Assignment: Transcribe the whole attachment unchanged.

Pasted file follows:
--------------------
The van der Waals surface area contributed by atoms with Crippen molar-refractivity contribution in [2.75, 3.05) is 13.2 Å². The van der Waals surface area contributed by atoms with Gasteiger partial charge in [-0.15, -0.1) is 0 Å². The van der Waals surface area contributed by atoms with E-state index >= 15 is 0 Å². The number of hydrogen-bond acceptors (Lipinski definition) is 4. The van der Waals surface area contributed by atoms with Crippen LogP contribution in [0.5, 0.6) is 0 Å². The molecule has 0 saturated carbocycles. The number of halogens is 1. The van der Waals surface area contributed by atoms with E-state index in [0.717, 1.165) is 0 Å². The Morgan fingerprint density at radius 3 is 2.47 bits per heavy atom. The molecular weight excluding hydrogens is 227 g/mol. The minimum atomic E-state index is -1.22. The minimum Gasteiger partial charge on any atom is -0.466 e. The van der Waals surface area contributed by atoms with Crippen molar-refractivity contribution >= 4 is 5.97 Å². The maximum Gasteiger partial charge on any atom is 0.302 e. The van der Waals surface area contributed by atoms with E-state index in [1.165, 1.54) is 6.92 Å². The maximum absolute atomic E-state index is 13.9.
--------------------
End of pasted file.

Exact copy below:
The van der Waals surface area contributed by atoms with Crippen molar-refractivity contribution in [2.75, 3.05) is 13.2 Å². The van der Waals surface area contributed by atoms with Gasteiger partial charge in [-0.15, -0.1) is 0 Å². The van der Waals surface area contributed by atoms with E-state index >= 15 is 0 Å². The number of hydrogen-bond acceptors (Lipinski definition) is 4. The van der Waals surface area contributed by atoms with Crippen LogP contribution in [0.5, 0.6) is 0 Å². The molecule has 0 saturated carbocycles. The number of halogens is 1. The van der Waals surface area contributed by atoms with E-state index in [0.717, 1.165) is 0 Å². The Morgan fingerprint density at radius 3 is 2.47 bits per heavy atom. The molecular weight excluding hydrogens is 227 g/mol. The minimum atomic E-state index is -1.22. The minimum Gasteiger partial charge on any atom is -0.466 e. The van der Waals surface area contributed by atoms with Crippen molar-refractivity contribution >= 4 is 5.97 Å². The maximum Gasteiger partial charge on any atom is 0.302 e. The van der Waals surface area contributed by atoms with E-state index in [1.165, 1.54) is 6.92 Å². The maximum absolute atomic E-state index is 13.9.